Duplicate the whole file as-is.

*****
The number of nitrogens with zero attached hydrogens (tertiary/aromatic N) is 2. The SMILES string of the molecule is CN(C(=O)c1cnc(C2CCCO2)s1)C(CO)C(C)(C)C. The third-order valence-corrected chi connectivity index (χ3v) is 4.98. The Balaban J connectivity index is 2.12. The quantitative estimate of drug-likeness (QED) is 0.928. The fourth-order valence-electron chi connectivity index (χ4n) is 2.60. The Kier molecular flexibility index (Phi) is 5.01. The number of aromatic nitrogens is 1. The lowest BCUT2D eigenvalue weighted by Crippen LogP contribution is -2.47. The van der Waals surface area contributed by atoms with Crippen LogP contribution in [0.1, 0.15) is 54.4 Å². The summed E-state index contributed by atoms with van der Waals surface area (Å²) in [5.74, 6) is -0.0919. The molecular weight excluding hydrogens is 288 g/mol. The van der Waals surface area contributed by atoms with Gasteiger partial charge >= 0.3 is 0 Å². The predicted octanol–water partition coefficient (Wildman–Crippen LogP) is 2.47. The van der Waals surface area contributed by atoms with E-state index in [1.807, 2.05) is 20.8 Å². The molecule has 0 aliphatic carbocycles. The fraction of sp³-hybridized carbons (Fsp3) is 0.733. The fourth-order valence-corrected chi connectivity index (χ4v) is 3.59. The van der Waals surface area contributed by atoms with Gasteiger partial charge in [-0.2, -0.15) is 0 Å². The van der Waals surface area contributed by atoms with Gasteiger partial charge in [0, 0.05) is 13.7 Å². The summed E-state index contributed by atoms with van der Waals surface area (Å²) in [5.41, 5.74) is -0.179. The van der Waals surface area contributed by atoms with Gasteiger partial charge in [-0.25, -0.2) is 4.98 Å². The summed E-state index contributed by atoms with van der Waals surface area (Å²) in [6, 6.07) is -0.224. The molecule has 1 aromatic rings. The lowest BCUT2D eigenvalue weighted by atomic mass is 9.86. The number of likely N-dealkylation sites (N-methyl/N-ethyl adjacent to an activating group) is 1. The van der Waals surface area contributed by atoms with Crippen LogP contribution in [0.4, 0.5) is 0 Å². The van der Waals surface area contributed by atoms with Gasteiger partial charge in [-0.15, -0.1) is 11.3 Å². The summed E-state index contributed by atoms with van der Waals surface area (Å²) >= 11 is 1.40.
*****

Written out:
The number of nitrogens with zero attached hydrogens (tertiary/aromatic N) is 2. The SMILES string of the molecule is CN(C(=O)c1cnc(C2CCCO2)s1)C(CO)C(C)(C)C. The third-order valence-corrected chi connectivity index (χ3v) is 4.98. The Balaban J connectivity index is 2.12. The quantitative estimate of drug-likeness (QED) is 0.928. The fourth-order valence-electron chi connectivity index (χ4n) is 2.60. The Kier molecular flexibility index (Phi) is 5.01. The number of aromatic nitrogens is 1. The lowest BCUT2D eigenvalue weighted by Crippen LogP contribution is -2.47. The van der Waals surface area contributed by atoms with Crippen LogP contribution in [0.1, 0.15) is 54.4 Å². The summed E-state index contributed by atoms with van der Waals surface area (Å²) in [5.74, 6) is -0.0919. The molecular weight excluding hydrogens is 288 g/mol. The van der Waals surface area contributed by atoms with Gasteiger partial charge >= 0.3 is 0 Å². The predicted octanol–water partition coefficient (Wildman–Crippen LogP) is 2.47. The van der Waals surface area contributed by atoms with E-state index in [1.807, 2.05) is 20.8 Å². The molecule has 0 aliphatic carbocycles. The fraction of sp³-hybridized carbons (Fsp3) is 0.733. The fourth-order valence-corrected chi connectivity index (χ4v) is 3.59. The van der Waals surface area contributed by atoms with Gasteiger partial charge in [-0.2, -0.15) is 0 Å². The van der Waals surface area contributed by atoms with Gasteiger partial charge in [0, 0.05) is 13.7 Å². The summed E-state index contributed by atoms with van der Waals surface area (Å²) in [5.41, 5.74) is -0.179. The van der Waals surface area contributed by atoms with Gasteiger partial charge in [-0.25, -0.2) is 4.98 Å². The summed E-state index contributed by atoms with van der Waals surface area (Å²) in [6, 6.07) is -0.224. The molecule has 1 aromatic rings. The lowest BCUT2D eigenvalue weighted by atomic mass is 9.86. The number of likely N-dealkylation sites (N-methyl/N-ethyl adjacent to an activating group) is 1. The van der Waals surface area contributed by atoms with Crippen LogP contribution in [0.4, 0.5) is 0 Å². The van der Waals surface area contributed by atoms with Gasteiger partial charge in [-0.15, -0.1) is 11.3 Å². The summed E-state index contributed by atoms with van der Waals surface area (Å²) >= 11 is 1.40.